The ECB has created a Securities Market Programme, Outright Monetary Transactions and Long Term Refinancing Operations to achieve this objective. The LTRO, a programme by which banks can borrow money from the ECB at very low interest rates, provided they invest it, is now starting to wind down with banks repaying their obligations.  

“In the UK the Bank of England is in perpetual QE it seems to me,” Melvin said, having paid £375 billion towards gilt purchases since 2009. Given that the UK economy is not showing signs of strength, the programme is likely to continue for some time under the new BoE governor Mark Carney, he added. 

“The biggest news is that with the change of government has come a new change of policy by the Bank of Japan, which has instituted open-ended quantitative easing.” 

With the measure Japan is trying to depress the value of the yen to make Japanese export products cheaper and more competitive.  

The Bank of Japan is spending the equivalent of $106 billion on Japanese government bond purchases for as long as necessary. “This is a massive amount of money,” Melvin said and the yen has already depreciated quite sharply against the dollar.  

Currency war? 

While Japan is the only country that openly admits to attempting to devalue its currency, its policy is not different from that of the US or the ECB. 

The competitive devaluation of one’s currency against those of major trading partners has many trade-related benefits in terms of cheaper production and export of national goods, improved employment, an improved trade balance and the ability to pay of national debt with cheaper currency. 

Likewise the devaluation represents a tax on foreign goods making them more expensive than local products. This can ultimately lead to the erection of protective barriers by trading partners to protect pricing.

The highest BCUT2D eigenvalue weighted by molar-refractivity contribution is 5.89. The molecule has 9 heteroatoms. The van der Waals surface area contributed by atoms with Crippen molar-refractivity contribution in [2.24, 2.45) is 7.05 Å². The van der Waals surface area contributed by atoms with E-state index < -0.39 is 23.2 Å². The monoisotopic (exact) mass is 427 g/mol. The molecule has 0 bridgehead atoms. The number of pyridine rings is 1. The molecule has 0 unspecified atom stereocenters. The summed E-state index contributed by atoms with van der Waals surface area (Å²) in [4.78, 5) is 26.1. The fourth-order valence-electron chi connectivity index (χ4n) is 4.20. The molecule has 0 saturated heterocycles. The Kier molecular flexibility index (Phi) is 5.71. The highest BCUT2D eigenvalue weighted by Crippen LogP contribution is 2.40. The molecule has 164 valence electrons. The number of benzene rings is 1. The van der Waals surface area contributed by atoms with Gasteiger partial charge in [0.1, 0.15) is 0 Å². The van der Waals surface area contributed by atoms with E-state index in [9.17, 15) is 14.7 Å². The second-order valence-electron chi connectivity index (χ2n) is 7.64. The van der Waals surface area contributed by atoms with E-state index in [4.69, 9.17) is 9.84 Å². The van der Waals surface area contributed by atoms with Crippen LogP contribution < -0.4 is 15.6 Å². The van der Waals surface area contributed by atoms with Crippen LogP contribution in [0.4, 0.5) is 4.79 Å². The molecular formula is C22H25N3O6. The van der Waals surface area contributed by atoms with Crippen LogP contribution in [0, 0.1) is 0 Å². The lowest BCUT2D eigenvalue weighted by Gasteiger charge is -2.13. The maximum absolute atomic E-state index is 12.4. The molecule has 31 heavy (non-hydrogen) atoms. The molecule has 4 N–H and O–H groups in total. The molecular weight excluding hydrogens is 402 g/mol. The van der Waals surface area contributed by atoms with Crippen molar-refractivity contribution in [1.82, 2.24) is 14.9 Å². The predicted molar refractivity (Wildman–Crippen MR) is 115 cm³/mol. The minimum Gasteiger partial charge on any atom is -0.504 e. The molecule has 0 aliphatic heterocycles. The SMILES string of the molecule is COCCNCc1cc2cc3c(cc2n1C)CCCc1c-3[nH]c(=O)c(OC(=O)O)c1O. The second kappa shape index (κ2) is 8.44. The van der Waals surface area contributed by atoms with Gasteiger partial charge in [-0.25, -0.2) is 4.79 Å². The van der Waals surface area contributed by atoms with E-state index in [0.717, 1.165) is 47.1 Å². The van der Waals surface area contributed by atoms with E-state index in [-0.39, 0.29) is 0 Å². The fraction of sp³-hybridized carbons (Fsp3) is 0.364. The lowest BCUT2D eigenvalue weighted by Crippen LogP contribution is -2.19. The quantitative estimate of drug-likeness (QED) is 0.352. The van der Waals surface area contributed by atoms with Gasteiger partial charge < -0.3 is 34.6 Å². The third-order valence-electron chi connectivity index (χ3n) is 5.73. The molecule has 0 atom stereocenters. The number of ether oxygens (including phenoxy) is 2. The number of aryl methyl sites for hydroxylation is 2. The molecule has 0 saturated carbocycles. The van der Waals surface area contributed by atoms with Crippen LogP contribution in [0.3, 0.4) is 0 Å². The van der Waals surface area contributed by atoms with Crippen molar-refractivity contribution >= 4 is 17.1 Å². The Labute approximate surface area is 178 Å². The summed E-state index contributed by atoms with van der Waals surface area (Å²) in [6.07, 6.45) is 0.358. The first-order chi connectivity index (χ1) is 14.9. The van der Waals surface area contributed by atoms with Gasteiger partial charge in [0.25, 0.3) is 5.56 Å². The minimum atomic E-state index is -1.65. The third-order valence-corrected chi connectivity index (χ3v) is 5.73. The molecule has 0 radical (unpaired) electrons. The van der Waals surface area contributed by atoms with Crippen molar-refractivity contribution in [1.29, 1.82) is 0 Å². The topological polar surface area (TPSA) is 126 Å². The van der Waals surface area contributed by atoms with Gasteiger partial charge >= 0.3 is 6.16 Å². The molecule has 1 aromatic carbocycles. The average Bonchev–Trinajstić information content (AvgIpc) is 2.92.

Moreover investors tend to prefer stronger currencies. 

But all this has not resulted in a race to the bottom, nor are investors shunning Japan, said Melvin.  

“Japan may have lit a fuse by explicitly stating that they want to weaken the yen, [while] the US, the UK and the ECB are doing it in a closet manner.”  

After 20 years of depression, deflation and its decline as the pre-eminent exporting nation in Asia, Japan has decided to take advantage of a clear political mandate for Prime Minister Shinzo Abe to change its monetary policy. With the previous Bank of Japan governor resigning and three of the four members retiring Abe is in a powerful position to select members that follow a different agenda. 

In all these years they were wrong, said Pires, and they now realised that they do need to follow the monetary policies that the US, the UK and the EU were employing to weaken their currencies and improving their competitive positions. 

“Politics can drive economic direction, particularly if the party in charge has 61 per cent of the seats in the House of Representatives,” he added. 

Abe has since he has been elected directed the BoJ to raise the inflation target to 2 per cent from 1 per cent. Pires said, “Inflation is not something that you are worried about when the global economy is contracting”. 

BIAS has decided to overweight Japanese stock in its investment portfolio for the first time for a number of reasons. First Japan still is the third largest economy in the world, which leads to interesting opportunities during an economic turnaround. Japanese stocks also reduce risk in a portfolio because they are not correlated to the S&P 500 and other stock markets, performing in line only 30 per cent of the time, Pires said.  

Another reason is that Japanese equities are cheap. 25 per cent of Japanese companies trade at multiples of less than 10 times earnings versus just 4 per cent in the US. So while there is currency risk, there is real opportunity, BIAS noted.